Help me pick a charity

Discussion in 'Charities and Welfare' started by Slim_Chances, Aug 28, 2010.

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  1. OK, long-time occasional lurker and first time poster.

    I help organise a vintage dancehall night, the Swingaroo Dancehall, which is basically about two things: good old fashioned music and cute girls in pretty dresses. We've got a night coming up on 5th November and we decided 'Remember Remember' ought to be about remembering the guys who fought during the era our music came from.

    So, we persuaded the acts who're appearing that night to do it for expenses and we're a. bunging the whole door take to charity after those expenses and paying the two guys we actually employ and b. putting out donation buckets for our punters. Should be a few hundred quid for charity. Now, we know and like the local Help For Heroes bloke, and he's got a load of banners and buckets and other useful stuff for shaking the loose change out of the punters.

    However, the one guy I knew well who fought during the period we cover, my granddad, died in 2001 and while my other, surviving grandparents had a lot going on in that period there really isn't any need for charity for the stuff they were doing in that period*.

    What I'd like is a recommendation or two to follow up as regards charities who're doing good work for the old lads who did what they had to to keep this country fascist-free back when. Recommendations from the older lads on here especially welcome.

    *variously, serving ale to the thirsty folks of manchester, trying to persuade the recruiters of that locality they weren't in a reserved occupation and being by day a munitions girl and by night a terror to the locally stationed GIs.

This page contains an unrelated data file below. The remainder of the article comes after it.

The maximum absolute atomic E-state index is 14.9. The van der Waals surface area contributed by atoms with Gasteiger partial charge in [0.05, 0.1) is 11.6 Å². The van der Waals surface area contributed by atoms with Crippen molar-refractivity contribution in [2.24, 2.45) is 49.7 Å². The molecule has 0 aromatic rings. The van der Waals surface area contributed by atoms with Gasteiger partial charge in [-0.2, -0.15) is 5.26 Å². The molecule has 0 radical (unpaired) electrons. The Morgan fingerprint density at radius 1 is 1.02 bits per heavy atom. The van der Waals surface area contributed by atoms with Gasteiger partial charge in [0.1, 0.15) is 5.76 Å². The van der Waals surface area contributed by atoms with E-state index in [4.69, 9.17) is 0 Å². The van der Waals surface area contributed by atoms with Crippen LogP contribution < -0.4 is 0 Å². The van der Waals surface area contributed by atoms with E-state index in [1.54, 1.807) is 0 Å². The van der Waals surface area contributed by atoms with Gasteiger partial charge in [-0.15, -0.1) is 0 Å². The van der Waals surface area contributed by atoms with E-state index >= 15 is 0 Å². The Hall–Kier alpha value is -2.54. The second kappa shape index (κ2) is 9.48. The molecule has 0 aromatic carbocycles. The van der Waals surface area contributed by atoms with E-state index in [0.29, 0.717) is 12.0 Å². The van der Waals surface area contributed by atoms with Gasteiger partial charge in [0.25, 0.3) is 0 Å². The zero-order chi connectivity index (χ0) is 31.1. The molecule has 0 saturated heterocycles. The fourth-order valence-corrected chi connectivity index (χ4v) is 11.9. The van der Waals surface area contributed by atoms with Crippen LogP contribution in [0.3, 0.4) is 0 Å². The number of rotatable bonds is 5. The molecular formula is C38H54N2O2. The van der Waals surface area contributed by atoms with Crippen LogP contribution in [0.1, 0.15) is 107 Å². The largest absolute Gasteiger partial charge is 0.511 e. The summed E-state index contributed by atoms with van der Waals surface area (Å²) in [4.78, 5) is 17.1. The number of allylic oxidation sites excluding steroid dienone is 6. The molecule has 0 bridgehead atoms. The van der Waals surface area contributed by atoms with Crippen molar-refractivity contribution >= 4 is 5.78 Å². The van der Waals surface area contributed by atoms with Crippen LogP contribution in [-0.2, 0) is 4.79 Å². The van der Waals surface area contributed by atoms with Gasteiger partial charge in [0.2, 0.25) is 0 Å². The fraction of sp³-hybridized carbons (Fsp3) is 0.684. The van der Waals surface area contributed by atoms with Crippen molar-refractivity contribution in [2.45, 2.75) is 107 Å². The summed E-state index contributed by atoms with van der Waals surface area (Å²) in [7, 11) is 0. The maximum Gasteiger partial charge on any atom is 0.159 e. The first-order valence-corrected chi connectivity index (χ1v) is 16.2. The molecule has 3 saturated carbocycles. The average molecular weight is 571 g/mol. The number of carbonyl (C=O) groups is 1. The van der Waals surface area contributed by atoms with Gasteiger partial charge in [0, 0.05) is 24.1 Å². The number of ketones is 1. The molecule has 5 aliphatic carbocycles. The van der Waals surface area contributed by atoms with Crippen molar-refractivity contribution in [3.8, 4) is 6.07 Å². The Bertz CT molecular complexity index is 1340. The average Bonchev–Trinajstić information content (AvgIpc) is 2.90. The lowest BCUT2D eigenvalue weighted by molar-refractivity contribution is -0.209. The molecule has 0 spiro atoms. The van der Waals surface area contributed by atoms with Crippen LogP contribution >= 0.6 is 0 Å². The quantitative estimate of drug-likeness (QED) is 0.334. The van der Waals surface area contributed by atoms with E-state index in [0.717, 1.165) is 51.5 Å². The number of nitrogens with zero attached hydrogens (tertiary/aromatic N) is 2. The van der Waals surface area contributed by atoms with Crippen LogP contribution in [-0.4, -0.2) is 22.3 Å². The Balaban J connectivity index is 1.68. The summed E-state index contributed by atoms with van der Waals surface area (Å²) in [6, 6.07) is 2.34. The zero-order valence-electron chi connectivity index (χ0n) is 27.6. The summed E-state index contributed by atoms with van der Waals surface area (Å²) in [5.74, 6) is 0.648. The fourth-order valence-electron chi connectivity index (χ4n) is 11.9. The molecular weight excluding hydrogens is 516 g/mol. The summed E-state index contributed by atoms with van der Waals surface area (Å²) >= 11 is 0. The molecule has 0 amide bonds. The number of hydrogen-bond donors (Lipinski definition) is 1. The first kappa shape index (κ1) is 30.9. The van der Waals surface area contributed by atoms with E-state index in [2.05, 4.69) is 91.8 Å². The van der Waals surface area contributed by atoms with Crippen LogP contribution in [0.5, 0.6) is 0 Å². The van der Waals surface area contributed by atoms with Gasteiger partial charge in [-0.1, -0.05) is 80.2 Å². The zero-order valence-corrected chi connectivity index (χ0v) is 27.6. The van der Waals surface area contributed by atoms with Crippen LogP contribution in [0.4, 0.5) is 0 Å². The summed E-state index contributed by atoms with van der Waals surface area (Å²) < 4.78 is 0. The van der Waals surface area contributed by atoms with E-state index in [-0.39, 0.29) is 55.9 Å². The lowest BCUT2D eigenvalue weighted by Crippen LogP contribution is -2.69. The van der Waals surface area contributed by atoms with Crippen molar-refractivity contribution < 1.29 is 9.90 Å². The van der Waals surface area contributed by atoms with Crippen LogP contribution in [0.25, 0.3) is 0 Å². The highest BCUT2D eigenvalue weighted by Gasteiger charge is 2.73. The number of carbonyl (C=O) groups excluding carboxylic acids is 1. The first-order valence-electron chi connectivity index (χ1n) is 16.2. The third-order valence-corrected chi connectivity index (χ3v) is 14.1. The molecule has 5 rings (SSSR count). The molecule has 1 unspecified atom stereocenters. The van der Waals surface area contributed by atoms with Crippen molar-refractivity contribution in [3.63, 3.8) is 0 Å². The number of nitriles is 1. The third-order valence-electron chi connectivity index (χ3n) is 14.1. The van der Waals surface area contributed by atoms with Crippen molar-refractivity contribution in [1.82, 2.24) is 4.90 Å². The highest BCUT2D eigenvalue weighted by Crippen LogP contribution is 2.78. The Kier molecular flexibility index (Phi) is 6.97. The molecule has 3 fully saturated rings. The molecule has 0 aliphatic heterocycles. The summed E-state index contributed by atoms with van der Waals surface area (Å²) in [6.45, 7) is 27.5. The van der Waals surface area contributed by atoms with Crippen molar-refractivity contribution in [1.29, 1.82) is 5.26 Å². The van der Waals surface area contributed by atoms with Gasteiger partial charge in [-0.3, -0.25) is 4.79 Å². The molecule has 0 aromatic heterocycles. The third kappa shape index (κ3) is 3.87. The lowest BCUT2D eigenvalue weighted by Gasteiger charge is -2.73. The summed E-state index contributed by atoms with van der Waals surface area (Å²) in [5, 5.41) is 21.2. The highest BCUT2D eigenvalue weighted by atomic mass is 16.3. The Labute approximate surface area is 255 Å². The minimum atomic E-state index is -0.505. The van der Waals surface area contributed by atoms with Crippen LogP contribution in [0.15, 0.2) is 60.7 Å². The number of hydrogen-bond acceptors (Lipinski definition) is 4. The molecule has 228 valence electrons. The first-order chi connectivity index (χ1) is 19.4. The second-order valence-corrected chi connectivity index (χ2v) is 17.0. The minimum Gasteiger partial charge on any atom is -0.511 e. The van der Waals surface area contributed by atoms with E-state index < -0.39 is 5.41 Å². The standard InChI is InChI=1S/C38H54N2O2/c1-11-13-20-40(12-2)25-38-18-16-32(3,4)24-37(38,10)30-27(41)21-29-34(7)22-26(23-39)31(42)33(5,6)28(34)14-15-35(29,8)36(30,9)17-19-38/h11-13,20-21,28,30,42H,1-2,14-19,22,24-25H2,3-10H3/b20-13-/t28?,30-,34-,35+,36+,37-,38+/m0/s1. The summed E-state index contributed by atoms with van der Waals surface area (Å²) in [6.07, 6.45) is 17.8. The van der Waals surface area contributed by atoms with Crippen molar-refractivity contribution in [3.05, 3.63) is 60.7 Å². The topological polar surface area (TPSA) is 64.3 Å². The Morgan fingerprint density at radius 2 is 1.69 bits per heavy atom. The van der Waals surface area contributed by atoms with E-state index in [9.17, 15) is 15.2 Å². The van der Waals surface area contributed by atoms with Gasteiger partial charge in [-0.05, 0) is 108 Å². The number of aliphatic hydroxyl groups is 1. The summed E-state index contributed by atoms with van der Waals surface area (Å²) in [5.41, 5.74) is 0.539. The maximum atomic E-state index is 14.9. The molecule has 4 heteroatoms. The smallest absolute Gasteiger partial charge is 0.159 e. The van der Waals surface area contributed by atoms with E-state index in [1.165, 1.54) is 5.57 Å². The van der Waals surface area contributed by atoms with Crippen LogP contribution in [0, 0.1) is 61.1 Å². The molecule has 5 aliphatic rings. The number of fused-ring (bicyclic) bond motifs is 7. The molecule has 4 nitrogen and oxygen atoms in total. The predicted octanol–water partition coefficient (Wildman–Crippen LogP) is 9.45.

2. Reading that back, I realise I should add I'm after a charity who'll take a share of the donation, the idea being that we skew the benefit toward the older lads, since H4H does everyone from back when to the present day.
  3. I give eff all to H4H now. All my hard earned cash and 20 shiney pees go to Holidays4Heroes - that actually makes a difference.
  4. What do they do for the older lads? Could you PM me your reasons for not being keen on H4H? As I say, the local H4H guy is a nice bloke and has a lot of help to offer. If there's a good reason to not go there I'll replace the help with my own efforts and direct the money elsewhere
  5. That's a bit of a sweeping statement. One is a Registered Charity, the other isn't. How do you come to that conclusion, based on what facts?
  6. Combat Stress
  7. udipur

    udipur LE Book Reviewer

    Why not give some to Veterans Aid.

    These are the guys who deal with the boys and girls that have been forgotten so yes, their service history goes back a way.
  8. Not the first time I've seen anti-H4H sentiment on these pages.
    Would anyone care to enlighten me as to why?
    I haven't got an axe to grind, I'm just intrigued...
  9. I believe it stems from the widely held belief that Help For Heroes are taking money away from the smaller charities and the fact that they only support people who've been injured in Iraq and Afghanistan and don't offer any support for people who've left the forces.

    There have also been posts on here regarding the founders of Help For Heroes being paid very generous wages.

  10. Not only that, the reason I no longer give to H4H is they provide things the government should provide, they used funds intended for soldiers and families and used them to provide facilities which are the responsibility of the MOD, which helped hide the closure of military hospitals and years of under investment.